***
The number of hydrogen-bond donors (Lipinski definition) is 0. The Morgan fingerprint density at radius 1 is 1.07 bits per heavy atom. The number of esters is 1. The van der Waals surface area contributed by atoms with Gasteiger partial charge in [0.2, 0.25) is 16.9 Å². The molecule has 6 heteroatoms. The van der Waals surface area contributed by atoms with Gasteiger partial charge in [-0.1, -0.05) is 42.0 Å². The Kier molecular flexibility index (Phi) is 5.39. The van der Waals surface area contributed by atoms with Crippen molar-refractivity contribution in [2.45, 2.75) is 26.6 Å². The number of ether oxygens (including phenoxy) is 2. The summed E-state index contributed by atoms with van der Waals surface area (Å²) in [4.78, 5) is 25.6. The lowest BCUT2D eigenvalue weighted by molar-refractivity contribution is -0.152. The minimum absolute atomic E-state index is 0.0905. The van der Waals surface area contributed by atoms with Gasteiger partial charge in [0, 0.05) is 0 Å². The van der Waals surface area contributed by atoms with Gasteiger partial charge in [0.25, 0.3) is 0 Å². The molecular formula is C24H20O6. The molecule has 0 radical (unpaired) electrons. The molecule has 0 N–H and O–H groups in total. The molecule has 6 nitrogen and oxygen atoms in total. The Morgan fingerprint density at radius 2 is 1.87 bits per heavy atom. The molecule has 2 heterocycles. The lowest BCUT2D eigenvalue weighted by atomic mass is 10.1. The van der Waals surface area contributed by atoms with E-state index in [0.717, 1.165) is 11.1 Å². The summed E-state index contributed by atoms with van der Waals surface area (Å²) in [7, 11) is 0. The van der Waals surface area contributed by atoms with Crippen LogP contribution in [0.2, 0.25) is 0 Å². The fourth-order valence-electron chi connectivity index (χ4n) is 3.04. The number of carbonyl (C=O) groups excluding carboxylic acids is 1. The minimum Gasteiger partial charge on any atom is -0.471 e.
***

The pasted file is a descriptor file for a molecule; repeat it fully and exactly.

The number of hydrogen-bond donors (Lipinski definition) is 0. The Morgan fingerprint density at radius 1 is 1.07 bits per heavy atom. The number of esters is 1. The van der Waals surface area contributed by atoms with Gasteiger partial charge in [0.2, 0.25) is 16.9 Å². The molecule has 6 heteroatoms. The van der Waals surface area contributed by atoms with Gasteiger partial charge in [-0.1, -0.05) is 42.0 Å². The Kier molecular flexibility index (Phi) is 5.39. The van der Waals surface area contributed by atoms with Crippen molar-refractivity contribution in [2.45, 2.75) is 26.6 Å². The number of ether oxygens (including phenoxy) is 2. The summed E-state index contributed by atoms with van der Waals surface area (Å²) in [4.78, 5) is 25.6. The lowest BCUT2D eigenvalue weighted by molar-refractivity contribution is -0.152. The minimum absolute atomic E-state index is 0.0905. The van der Waals surface area contributed by atoms with Gasteiger partial charge in [0, 0.05) is 0 Å². The van der Waals surface area contributed by atoms with Gasteiger partial charge in [0.25, 0.3) is 0 Å². The molecular formula is C24H20O6. The molecule has 0 radical (unpaired) electrons. The molecule has 0 N–H and O–H groups in total. The molecule has 6 nitrogen and oxygen atoms in total. The Morgan fingerprint density at radius 2 is 1.87 bits per heavy atom. The molecule has 2 heterocycles. The lowest BCUT2D eigenvalue weighted by atomic mass is 10.1. The van der Waals surface area contributed by atoms with E-state index in [0.717, 1.165) is 11.1 Å². The summed E-state index contributed by atoms with van der Waals surface area (Å²) in [7, 11) is 0. The van der Waals surface area contributed by atoms with Crippen LogP contribution in [0.2, 0.25) is 0 Å². The fourth-order valence-electron chi connectivity index (χ4n) is 3.04. The number of carbonyl (C=O) groups excluding carboxylic acids is 1. The minimum Gasteiger partial charge on any atom is -0.471 e.